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YWCA to Host "A Call to Coaches" to Reduce Violence Against Women

Posted Apr 4, 2014

The YWCA of Nashville and Middle Tennessee will host "A Call to Coaches," a free event with panelists who want to encourage respect for women and girls and reduce violence against them.

NASHVILLE, Tenn. — The YWCA of Nashville and Middle Tennessee is building a coalition to reduce violence against women and girls and will host “A Call to Coaches” on April 10 to help accomplish that goal.

The free program, scheduled from 8:30 to 11:30 a.m. at Montgomery Bell Academy, 4001 Harding Road, will feature guest speaker and “A CALL TO MEN” co-founder Tony Porter, as well as a panel discussion with athletics directors, coaches and athletes. The program is part of the YWCA’s “Engaging Men” initiative that was launched about 18 months ago. Registration is not required, but is suggested (click here to register). Walk-ins will be allowed if space permits.

Click here to register for YWCA's free event, "A Call to Coaches."

YWCA of Nashville and Middle Tennessee Executive Director Pat Shea said the program is designed to stress the important role that all mentors play in shaping the character of young people. Shea said the event is open to anyone, male or female, who wants to reduce domestic violence through their work as a coach, Sunday school teacher, scouts troop leader or mentor of other young people.   

“There are some very smart people who have been studying how to really end violence against women and girls, and specifically violence that is perpetrated by men,” Shea said. “The logic is that most men are wonderful, most men are good men, and there’s only the rare few that are causing a whole lot of trouble, so instead of having our society focus on those bad guys, the (YWCA) is really embracing the good men and saying help us work on a long-term strategy to raise all men to be good men and create a culture that totally supports men’s ability to embrace and love women and girls.”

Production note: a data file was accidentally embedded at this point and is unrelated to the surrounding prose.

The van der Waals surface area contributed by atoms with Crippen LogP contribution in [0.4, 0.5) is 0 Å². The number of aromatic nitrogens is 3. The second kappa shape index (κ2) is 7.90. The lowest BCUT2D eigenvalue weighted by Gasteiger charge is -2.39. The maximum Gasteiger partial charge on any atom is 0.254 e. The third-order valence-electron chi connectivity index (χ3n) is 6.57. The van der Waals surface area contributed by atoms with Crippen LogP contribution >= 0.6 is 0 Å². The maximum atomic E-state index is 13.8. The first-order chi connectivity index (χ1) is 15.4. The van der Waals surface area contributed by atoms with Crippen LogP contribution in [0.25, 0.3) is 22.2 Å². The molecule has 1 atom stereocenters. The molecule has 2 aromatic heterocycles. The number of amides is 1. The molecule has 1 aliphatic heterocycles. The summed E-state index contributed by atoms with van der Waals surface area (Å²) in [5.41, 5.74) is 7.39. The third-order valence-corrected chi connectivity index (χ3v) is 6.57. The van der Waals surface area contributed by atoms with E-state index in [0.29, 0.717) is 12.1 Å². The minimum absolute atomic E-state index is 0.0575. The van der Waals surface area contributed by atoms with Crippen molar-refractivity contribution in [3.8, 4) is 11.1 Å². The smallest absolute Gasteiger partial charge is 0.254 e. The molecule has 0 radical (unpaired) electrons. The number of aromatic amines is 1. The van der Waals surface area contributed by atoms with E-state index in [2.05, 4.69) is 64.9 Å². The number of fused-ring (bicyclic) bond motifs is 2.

Shea said the event will focus on “how important coaches are to the development of healthy, strong, wonderful men.”

“One coach said if you’re not a gentleman Monday through Friday, you can’t be on my team on Saturday, and then there are other coaches who elevate young men because of their athletic ability and don’t feel the need to also develop their moral character,” Shea said. “We’re saying coaches have the ability, when they do highlight a young boy because of his athletic ability, to also make sure that he brings with his gift the moral fiber for being a good man. It starts with being a good father, with being a good spouse.”

Those scheduled to appear as panelists include: TSSAA Executive Director Bernard Childress, former Middle Tennessee football coach and CEO of Backfield in Motion James “Boots” Donnelly, Austin Peay basketball coach Dave Loos, Vanderbilt football coach Derek Mason, former Titans/Oilers receiver and MBA athletic department liaison Chris Sanders, Titans tight end Delanie Walker and Vanderbilt Vice Chancellor and Athletics Director David Williams. Paul Kuharsky of ESPN.com and 104.5-FM The Zone is scheduled to emcee the program.

Shea said the YWCA appreciates the help of the panelists and the community leaders who served on the event’s host committee to raise awareness to the prevalent problem of domestic violence and recruit others to help eliminate it.

“Having men stand up and take a position really reinforces the idea that you’re only as good as what you walk by. If you see something you don’t agree with, if you hear a coach tell a young boy he’s playing like a girl, if you hear a dialogue of men who talk degradingly about a woman, use terms that are violent, if you’re son or brother or uncle is calling someone names that are really derogatory because of terms of gender, stopping that,” Shea said. “I have a hard time, how does it happen sometimes in a culture that men can walk by situations where women are being abused and feel it’s not their problem?

“Tony says if a man saw a fire, he’d call the fire department. If he saw a bank robbery, he’d call the police department, but if his neighbor was beating his wife, he might just turn the game up louder. How does that happen? We’re asking good men to see what it’s really like. … When you start talking to good men and they know the data, they want to get involved.”

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